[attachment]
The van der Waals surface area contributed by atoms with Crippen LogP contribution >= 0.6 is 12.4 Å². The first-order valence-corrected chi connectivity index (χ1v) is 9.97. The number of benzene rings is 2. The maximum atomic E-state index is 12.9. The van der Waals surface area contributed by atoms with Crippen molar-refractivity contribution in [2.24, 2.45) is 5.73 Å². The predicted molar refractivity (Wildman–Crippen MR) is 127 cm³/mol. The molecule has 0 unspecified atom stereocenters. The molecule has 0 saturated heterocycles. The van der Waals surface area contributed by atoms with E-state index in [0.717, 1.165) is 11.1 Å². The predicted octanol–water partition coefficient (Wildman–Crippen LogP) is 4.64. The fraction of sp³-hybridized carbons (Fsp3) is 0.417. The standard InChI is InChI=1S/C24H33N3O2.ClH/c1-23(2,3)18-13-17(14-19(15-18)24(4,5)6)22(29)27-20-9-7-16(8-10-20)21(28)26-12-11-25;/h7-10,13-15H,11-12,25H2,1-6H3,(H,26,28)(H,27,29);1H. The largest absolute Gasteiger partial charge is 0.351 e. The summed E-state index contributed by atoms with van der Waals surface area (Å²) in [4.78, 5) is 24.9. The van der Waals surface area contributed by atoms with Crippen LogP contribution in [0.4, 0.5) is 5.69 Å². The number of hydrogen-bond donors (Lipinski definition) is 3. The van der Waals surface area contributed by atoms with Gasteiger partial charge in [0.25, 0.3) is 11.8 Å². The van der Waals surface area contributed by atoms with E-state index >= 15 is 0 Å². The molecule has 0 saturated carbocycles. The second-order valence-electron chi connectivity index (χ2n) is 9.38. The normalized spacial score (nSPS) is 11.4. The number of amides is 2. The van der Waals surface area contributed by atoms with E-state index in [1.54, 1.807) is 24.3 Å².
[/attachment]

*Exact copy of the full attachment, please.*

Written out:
The van der Waals surface area contributed by atoms with Crippen LogP contribution >= 0.6 is 12.4 Å². The first-order valence-corrected chi connectivity index (χ1v) is 9.97. The number of benzene rings is 2. The maximum atomic E-state index is 12.9. The van der Waals surface area contributed by atoms with Crippen molar-refractivity contribution in [2.24, 2.45) is 5.73 Å². The predicted molar refractivity (Wildman–Crippen MR) is 127 cm³/mol. The molecule has 0 unspecified atom stereocenters. The molecule has 0 saturated heterocycles. The van der Waals surface area contributed by atoms with E-state index in [0.717, 1.165) is 11.1 Å². The predicted octanol–water partition coefficient (Wildman–Crippen LogP) is 4.64. The fraction of sp³-hybridized carbons (Fsp3) is 0.417. The standard InChI is InChI=1S/C24H33N3O2.ClH/c1-23(2,3)18-13-17(14-19(15-18)24(4,5)6)22(29)27-20-9-7-16(8-10-20)21(28)26-12-11-25;/h7-10,13-15H,11-12,25H2,1-6H3,(H,26,28)(H,27,29);1H. The largest absolute Gasteiger partial charge is 0.351 e. The summed E-state index contributed by atoms with van der Waals surface area (Å²) in [4.78, 5) is 24.9. The van der Waals surface area contributed by atoms with Crippen LogP contribution in [0.4, 0.5) is 5.69 Å². The number of hydrogen-bond donors (Lipinski definition) is 3. The van der Waals surface area contributed by atoms with Gasteiger partial charge in [0.25, 0.3) is 11.8 Å². The van der Waals surface area contributed by atoms with E-state index >= 15 is 0 Å². The molecule has 0 saturated carbocycles. The second-order valence-electron chi connectivity index (χ2n) is 9.38. The normalized spacial score (nSPS) is 11.4. The number of amides is 2. The van der Waals surface area contributed by atoms with E-state index in [1.54, 1.807) is 24.3 Å².